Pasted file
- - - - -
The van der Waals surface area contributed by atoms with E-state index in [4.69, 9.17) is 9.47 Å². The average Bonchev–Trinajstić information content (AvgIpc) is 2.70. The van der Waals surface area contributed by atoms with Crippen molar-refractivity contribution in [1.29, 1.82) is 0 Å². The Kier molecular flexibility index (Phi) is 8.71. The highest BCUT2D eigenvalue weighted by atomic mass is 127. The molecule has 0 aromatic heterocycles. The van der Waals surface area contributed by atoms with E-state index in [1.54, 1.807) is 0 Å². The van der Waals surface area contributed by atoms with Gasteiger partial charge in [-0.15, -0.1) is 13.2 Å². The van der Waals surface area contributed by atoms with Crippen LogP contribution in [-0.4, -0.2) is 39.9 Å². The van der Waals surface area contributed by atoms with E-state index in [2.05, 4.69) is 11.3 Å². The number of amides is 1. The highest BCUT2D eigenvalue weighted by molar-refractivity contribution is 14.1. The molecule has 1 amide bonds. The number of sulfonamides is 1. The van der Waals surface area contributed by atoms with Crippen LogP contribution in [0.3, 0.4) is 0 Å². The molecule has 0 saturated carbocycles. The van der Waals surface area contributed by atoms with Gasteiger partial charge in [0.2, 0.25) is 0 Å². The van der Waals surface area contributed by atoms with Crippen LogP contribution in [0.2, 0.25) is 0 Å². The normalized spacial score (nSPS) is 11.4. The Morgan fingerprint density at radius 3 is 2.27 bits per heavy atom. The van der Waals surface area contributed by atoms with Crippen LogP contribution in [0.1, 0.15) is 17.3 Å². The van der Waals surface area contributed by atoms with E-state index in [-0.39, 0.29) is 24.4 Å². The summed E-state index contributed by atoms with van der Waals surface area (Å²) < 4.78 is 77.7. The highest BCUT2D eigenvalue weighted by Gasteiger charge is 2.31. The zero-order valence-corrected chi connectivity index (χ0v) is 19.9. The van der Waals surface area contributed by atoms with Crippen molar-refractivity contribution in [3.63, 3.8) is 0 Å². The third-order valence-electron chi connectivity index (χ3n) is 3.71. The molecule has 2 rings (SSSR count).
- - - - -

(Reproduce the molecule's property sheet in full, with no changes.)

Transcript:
The van der Waals surface area contributed by atoms with E-state index in [4.69, 9.17) is 9.47 Å². The average Bonchev–Trinajstić information content (AvgIpc) is 2.70. The van der Waals surface area contributed by atoms with Crippen molar-refractivity contribution in [1.29, 1.82) is 0 Å². The Kier molecular flexibility index (Phi) is 8.71. The highest BCUT2D eigenvalue weighted by atomic mass is 127. The molecule has 0 aromatic heterocycles. The van der Waals surface area contributed by atoms with E-state index in [1.54, 1.807) is 0 Å². The van der Waals surface area contributed by atoms with Gasteiger partial charge in [-0.15, -0.1) is 13.2 Å². The van der Waals surface area contributed by atoms with Crippen LogP contribution in [-0.4, -0.2) is 39.9 Å². The van der Waals surface area contributed by atoms with E-state index in [2.05, 4.69) is 11.3 Å². The number of amides is 1. The highest BCUT2D eigenvalue weighted by molar-refractivity contribution is 14.1. The molecule has 1 amide bonds. The number of sulfonamides is 1. The van der Waals surface area contributed by atoms with Crippen LogP contribution in [0.3, 0.4) is 0 Å². The molecule has 0 saturated carbocycles. The van der Waals surface area contributed by atoms with Gasteiger partial charge in [0.2, 0.25) is 0 Å². The van der Waals surface area contributed by atoms with Crippen LogP contribution in [0.2, 0.25) is 0 Å². The normalized spacial score (nSPS) is 11.4. The Morgan fingerprint density at radius 3 is 2.27 bits per heavy atom. The van der Waals surface area contributed by atoms with Crippen LogP contribution in [0.1, 0.15) is 17.3 Å². The van der Waals surface area contributed by atoms with E-state index in [-0.39, 0.29) is 24.4 Å². The summed E-state index contributed by atoms with van der Waals surface area (Å²) < 4.78 is 77.7. The highest BCUT2D eigenvalue weighted by Gasteiger charge is 2.31. The zero-order valence-corrected chi connectivity index (χ0v) is 19.9. The van der Waals surface area contributed by atoms with Crippen molar-refractivity contribution in [3.63, 3.8) is 0 Å². The third-order valence-electron chi connectivity index (χ3n) is 3.71. The molecule has 2 rings (SSSR count).